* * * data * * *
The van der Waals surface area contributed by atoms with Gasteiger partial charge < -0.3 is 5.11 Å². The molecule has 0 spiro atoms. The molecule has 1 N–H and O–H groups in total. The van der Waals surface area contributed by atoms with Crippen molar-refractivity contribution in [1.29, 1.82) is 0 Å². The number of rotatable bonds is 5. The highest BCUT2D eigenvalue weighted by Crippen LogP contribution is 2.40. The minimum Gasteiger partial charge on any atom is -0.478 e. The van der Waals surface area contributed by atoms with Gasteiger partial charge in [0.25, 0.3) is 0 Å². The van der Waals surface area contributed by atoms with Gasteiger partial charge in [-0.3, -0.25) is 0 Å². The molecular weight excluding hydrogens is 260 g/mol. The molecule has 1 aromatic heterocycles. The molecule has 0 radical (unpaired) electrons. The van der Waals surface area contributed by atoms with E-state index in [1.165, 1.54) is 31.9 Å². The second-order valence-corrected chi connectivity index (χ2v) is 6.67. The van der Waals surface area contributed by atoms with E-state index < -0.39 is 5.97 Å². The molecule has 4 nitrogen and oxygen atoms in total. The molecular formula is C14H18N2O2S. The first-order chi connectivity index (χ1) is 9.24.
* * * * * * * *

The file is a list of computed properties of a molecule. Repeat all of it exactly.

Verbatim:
The van der Waals surface area contributed by atoms with Gasteiger partial charge < -0.3 is 5.11 Å². The molecule has 0 spiro atoms. The molecule has 1 N–H and O–H groups in total. The van der Waals surface area contributed by atoms with Crippen molar-refractivity contribution in [1.29, 1.82) is 0 Å². The number of rotatable bonds is 5. The highest BCUT2D eigenvalue weighted by Crippen LogP contribution is 2.40. The minimum Gasteiger partial charge on any atom is -0.478 e. The van der Waals surface area contributed by atoms with Gasteiger partial charge in [0.25, 0.3) is 0 Å². The van der Waals surface area contributed by atoms with Gasteiger partial charge in [-0.3, -0.25) is 0 Å². The molecular weight excluding hydrogens is 260 g/mol. The molecule has 1 aromatic heterocycles. The molecule has 0 radical (unpaired) electrons. The van der Waals surface area contributed by atoms with E-state index in [1.165, 1.54) is 31.9 Å². The second-order valence-corrected chi connectivity index (χ2v) is 6.67. The van der Waals surface area contributed by atoms with E-state index < -0.39 is 5.97 Å². The molecule has 4 nitrogen and oxygen atoms in total. The molecular formula is C14H18N2O2S. The first-order chi connectivity index (χ1) is 9.24.